What is anti-Semitism? Most any attempt to define the term or, even more controversially, pin the label on someone, brings to mind Justice Potter Stewart’s famously pithy 1964 definition of hard-core pornography: “I know it when I see it.” But, of course, different people see different things, and so the debate continues.
In this instance it continues over at Open University, where Jeffrey Herf piggybacks on a recent review of John J. Mearsheimer and Stephen M. Walt’s The Israel Lobby and U.S. Foreign Policy, to make a point about the Judeocentric nature of Nazi anti-Semitism.
According to Herf, “the distinctive and defining feature of Nazism’s radical anti-Semitism was precisely the idea that Jews were at the center of mid-20th-century history, that they had started World War II, made possible the alliance between the Soviet Union and the Western democracies, and conducted the war as one of extermination aimed at the German people.”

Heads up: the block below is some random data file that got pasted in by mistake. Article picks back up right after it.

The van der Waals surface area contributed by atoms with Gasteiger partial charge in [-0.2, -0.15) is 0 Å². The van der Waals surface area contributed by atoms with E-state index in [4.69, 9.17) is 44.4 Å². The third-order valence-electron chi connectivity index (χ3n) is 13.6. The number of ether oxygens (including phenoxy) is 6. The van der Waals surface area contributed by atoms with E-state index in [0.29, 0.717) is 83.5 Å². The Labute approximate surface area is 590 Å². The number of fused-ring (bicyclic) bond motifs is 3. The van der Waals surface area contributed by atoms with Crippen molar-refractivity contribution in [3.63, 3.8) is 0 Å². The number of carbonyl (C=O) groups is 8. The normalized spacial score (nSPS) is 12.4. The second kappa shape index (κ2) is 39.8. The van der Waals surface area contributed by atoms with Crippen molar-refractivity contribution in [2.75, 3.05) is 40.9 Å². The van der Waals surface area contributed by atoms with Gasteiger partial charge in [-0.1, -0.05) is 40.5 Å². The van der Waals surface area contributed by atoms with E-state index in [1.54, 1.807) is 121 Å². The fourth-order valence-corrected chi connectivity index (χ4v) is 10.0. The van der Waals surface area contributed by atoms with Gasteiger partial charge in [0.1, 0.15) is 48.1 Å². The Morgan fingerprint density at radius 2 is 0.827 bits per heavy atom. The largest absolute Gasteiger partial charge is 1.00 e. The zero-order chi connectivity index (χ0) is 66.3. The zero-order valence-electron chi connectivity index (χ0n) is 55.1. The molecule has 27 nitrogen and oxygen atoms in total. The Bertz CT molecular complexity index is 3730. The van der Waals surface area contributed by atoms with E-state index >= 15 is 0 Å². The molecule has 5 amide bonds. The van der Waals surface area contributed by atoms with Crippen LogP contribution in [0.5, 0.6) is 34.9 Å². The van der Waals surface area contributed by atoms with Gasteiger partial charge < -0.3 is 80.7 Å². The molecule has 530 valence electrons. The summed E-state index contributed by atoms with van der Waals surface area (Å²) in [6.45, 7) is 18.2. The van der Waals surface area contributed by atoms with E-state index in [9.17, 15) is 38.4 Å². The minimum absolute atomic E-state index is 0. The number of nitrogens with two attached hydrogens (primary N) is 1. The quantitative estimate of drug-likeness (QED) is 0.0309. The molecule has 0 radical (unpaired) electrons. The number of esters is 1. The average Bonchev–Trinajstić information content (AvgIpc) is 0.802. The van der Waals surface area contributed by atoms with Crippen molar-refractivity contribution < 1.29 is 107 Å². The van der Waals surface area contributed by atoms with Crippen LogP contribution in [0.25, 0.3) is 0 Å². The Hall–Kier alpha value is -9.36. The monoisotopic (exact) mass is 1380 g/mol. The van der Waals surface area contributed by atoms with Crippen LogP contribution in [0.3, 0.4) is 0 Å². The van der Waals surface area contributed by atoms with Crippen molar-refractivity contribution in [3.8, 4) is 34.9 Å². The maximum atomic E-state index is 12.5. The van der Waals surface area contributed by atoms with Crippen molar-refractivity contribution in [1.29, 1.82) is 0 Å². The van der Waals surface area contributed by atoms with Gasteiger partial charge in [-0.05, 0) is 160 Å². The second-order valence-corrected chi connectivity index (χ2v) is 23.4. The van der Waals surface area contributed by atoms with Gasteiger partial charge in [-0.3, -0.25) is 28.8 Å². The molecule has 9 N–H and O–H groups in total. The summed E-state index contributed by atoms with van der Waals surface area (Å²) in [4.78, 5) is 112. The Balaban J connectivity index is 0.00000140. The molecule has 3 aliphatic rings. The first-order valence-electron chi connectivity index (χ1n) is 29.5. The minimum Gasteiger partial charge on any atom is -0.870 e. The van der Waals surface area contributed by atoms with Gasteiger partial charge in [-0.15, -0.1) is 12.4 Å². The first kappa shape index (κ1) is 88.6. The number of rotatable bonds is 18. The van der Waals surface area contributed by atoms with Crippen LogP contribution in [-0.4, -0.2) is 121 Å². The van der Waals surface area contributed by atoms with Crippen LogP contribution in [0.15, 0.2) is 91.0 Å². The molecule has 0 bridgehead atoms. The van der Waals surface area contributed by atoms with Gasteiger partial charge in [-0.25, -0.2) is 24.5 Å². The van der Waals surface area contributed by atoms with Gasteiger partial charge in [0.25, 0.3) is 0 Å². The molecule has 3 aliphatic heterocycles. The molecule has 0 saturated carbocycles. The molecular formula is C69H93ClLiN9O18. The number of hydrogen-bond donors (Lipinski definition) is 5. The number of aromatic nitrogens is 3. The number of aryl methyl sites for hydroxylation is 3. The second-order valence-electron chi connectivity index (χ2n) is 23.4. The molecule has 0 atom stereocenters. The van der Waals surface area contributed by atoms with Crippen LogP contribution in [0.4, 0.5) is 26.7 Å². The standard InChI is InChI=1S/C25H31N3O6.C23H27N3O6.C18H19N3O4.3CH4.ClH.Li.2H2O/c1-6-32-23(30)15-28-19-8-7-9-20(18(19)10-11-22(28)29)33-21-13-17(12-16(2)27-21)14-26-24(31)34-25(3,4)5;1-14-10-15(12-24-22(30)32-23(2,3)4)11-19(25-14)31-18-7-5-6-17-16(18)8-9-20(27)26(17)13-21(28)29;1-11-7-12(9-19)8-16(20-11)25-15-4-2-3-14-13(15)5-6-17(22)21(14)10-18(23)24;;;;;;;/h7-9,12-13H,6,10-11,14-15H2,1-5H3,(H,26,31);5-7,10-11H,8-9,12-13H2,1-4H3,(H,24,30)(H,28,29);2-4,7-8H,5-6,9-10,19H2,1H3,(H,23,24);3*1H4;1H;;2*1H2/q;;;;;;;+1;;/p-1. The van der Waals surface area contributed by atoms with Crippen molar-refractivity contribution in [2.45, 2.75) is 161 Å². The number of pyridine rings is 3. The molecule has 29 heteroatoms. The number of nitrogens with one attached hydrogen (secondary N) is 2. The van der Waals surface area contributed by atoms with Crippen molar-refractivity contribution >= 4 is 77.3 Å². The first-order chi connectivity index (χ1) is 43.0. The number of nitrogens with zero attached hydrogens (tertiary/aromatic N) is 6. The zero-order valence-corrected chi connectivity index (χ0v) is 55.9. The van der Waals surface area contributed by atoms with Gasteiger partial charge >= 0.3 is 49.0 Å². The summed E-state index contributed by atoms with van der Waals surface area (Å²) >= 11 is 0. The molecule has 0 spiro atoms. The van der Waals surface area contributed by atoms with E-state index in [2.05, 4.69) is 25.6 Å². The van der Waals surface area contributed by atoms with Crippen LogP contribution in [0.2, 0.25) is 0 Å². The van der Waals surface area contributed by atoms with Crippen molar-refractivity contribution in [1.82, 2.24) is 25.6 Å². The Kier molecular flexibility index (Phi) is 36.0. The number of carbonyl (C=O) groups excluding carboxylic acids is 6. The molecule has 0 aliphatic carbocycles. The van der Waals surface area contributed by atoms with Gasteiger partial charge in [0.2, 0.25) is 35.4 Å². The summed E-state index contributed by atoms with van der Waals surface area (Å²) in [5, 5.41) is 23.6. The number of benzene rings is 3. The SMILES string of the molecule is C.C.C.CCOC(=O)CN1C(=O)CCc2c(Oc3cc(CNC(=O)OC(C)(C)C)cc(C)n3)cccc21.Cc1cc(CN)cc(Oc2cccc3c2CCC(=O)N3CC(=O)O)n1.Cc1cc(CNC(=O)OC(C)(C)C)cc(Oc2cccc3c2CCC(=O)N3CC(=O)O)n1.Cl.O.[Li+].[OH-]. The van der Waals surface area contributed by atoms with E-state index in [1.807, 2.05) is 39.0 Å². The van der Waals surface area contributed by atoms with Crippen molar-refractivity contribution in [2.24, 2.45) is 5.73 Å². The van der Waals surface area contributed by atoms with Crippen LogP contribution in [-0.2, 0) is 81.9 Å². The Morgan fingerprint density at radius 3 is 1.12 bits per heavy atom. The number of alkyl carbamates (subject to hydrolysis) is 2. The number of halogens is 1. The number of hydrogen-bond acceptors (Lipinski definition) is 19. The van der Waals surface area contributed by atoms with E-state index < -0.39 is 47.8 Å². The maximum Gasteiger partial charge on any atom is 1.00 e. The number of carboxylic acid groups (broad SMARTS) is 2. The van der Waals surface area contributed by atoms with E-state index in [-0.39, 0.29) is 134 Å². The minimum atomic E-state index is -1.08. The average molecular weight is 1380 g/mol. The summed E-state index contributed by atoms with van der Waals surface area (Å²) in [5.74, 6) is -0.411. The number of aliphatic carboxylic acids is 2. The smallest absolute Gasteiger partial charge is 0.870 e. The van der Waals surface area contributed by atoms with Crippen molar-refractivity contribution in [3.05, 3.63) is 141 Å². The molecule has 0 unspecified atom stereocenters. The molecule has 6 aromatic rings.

Herf, a professor of history at the University of Maryland at College Park, concedes that racial biology played a role in the Nazi worldview, but maintains that at the core of modern anti-Semitism is “the attribution to Jews of enormous power used for evil purposes.” It is that tradition of anti-Semitism that Herf hears echoes of in Mearsheimer and Walt’s case against the “Israel lobby.”
In a related bit of news, the Forward is reporting that The Israel Lobby and Foreign Policy will soon be available across the Arab world. “Books don’t sell all that well in the Arab world, where the tradition is more oral and visual,” said Shibley Telhami, a professor at the University of Maryland at College Park. “But people are aware of it because of satellite TV.”
According to the Forward, the book is already garnering a great deal of interest in Europe, where it has been translated into German, Dutch, Danish, French, Italian, Spanish, and Catalan. In addition, Mearsheimer and Walt will embark on the European leg of their book tour next month, where events are planned at universities and think tanks in Amsterdam, Berlin, Paris, Vienna, and London — where they will also address the House of Lords.